Journal Article

The demographic effects of international migration in Europe

David Coleman

in Oxford Review of Economic Policy

Published on behalf of The Oxford Review of Economic Policy Ltd

Volume 24, issue 3, pages 452-476
Published in print January 2008 | ISSN: 0266-903X
Published online January 2008 | e-ISSN: 1460-2121 | DOI: http://dx.doi.org/10.1093/oxrep/grn027
The demographic effects of international migration in Europe

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International migration is now the dominant factor determining the size, rate of change, and composition of most European countries. Migration is driving quite rapid population growth in some north-western countries, slowing or arresting decline in the South, accelerating decline in the East. Migration is difficult to analyse: the process is complex, the data poor, and the theory unsatisfactory. Its many factors include unpredictable policy change. But some conclusions can be reached. While immigration usually reduces the average age of the recipient populations, it cannot ‘solve’ population ageing except through very high and exponentially increasing inflows. Already it is changing the face of European countries. According to available projections, the proportion of the population of foreign origin in some European countries will increase from 5–15 per cent of the total today, to 15–30 per cent by mid-century. Such projections depend primarily on the assumptions about the level of international migration.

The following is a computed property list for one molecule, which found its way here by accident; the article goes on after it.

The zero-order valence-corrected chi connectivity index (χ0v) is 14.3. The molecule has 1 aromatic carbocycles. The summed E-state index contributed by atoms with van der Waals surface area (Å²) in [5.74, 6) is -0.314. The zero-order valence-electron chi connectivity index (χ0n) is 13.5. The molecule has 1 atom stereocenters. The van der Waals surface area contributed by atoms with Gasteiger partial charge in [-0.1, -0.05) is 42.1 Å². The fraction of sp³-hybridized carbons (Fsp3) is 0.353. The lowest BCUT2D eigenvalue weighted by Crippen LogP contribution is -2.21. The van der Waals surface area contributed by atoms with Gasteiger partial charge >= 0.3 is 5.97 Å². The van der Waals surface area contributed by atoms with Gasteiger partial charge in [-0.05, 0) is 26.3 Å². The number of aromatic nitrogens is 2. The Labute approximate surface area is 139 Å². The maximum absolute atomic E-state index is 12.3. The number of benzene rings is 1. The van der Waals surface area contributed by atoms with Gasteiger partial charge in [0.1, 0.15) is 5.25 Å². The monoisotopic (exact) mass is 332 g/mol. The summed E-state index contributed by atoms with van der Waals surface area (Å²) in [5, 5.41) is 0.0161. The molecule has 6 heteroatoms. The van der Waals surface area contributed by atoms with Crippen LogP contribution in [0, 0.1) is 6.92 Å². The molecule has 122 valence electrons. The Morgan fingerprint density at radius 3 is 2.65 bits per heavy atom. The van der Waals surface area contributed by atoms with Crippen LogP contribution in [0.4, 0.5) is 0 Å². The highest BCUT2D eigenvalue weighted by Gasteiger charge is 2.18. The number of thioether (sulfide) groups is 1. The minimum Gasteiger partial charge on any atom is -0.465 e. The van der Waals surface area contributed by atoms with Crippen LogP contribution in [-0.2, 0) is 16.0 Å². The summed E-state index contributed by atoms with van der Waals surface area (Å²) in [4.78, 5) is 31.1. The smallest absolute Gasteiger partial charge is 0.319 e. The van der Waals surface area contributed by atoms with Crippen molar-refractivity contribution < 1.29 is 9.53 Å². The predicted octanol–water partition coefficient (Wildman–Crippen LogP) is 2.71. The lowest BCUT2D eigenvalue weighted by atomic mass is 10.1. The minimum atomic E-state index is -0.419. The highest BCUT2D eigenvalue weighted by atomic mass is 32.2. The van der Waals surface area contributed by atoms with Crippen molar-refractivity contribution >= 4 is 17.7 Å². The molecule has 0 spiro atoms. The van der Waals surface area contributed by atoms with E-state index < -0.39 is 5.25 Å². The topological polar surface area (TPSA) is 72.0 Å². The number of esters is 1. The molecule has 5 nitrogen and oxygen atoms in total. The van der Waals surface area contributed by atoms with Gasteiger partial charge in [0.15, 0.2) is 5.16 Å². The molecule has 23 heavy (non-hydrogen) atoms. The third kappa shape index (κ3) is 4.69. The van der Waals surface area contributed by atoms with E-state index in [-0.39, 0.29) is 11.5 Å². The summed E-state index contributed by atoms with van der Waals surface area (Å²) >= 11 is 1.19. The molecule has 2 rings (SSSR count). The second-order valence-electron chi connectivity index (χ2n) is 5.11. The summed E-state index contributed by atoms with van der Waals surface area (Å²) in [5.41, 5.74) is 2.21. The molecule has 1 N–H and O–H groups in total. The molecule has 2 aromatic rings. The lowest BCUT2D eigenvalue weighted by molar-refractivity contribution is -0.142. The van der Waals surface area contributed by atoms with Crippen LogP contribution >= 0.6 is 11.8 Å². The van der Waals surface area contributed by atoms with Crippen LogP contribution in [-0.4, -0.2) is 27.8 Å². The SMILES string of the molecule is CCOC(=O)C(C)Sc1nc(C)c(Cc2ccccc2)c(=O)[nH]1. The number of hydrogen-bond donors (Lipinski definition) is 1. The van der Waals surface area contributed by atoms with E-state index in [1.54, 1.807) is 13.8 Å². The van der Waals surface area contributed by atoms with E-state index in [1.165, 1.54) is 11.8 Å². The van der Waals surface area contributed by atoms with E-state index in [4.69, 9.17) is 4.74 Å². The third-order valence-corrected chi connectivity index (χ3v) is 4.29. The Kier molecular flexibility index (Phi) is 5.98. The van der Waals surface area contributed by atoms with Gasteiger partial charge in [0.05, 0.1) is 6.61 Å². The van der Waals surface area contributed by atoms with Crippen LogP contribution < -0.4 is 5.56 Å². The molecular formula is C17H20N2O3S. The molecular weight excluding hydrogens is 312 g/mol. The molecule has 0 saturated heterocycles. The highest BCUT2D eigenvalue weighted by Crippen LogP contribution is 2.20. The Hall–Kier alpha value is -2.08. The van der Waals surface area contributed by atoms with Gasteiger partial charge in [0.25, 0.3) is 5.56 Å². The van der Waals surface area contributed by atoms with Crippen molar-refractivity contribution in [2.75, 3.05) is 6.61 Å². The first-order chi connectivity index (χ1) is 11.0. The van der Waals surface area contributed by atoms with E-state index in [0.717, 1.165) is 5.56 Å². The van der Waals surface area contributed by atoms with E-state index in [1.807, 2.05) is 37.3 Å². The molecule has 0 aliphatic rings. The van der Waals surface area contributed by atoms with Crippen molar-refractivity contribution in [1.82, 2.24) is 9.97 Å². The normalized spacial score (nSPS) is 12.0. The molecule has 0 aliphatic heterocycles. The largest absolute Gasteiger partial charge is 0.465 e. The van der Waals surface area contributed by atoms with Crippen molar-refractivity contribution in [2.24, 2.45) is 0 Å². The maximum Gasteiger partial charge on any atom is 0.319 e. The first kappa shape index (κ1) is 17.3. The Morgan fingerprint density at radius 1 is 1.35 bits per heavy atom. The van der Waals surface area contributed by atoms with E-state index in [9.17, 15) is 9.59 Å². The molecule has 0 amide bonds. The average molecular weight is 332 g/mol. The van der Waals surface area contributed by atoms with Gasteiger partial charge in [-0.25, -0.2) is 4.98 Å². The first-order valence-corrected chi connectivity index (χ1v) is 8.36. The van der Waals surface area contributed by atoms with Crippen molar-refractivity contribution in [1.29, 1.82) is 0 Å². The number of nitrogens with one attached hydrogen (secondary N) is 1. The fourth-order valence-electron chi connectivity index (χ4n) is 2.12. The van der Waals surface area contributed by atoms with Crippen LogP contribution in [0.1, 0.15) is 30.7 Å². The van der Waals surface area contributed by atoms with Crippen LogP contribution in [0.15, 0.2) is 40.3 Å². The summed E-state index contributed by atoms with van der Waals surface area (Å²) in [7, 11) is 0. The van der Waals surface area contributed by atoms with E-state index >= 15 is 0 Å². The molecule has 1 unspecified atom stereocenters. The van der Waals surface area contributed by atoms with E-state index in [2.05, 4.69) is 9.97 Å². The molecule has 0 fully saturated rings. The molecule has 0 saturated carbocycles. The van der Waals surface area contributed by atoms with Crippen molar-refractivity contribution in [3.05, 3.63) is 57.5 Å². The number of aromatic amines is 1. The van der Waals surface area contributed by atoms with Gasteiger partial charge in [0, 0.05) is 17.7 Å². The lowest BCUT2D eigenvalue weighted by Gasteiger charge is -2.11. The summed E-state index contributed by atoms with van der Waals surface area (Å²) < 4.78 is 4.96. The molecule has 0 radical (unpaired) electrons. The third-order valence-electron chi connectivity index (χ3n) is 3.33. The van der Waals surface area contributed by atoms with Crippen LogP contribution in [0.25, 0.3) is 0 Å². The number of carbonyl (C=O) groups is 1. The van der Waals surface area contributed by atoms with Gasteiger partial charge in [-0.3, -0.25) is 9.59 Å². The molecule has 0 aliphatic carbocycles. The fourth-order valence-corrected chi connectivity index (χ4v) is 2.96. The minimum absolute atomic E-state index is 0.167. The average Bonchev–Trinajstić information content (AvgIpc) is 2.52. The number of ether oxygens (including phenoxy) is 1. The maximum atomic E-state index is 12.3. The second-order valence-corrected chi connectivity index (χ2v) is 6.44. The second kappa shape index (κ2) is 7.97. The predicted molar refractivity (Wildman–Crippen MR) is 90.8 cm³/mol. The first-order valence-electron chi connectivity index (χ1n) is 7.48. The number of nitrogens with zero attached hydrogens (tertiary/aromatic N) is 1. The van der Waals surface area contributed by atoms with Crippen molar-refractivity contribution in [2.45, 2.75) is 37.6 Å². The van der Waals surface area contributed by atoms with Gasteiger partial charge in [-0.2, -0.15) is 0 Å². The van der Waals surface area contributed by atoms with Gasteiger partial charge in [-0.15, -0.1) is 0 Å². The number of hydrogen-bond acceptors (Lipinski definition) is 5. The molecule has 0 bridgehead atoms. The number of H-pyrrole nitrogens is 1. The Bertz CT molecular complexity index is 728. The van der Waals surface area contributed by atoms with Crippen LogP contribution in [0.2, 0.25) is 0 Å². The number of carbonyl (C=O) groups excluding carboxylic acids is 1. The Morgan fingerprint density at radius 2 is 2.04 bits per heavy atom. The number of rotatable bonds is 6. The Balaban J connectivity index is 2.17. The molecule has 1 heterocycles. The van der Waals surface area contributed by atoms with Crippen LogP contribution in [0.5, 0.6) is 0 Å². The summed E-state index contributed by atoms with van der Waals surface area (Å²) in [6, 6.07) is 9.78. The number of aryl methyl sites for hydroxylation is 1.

Keywords: immigration; emigration; replacement migration; population growth; population ageing; ethnic change; J11; J61

Journal Article.  10568 words.  Illustrated.

Subjects: Economic Development and Growth ; Public Economics ; Political Economy ; Public Policy

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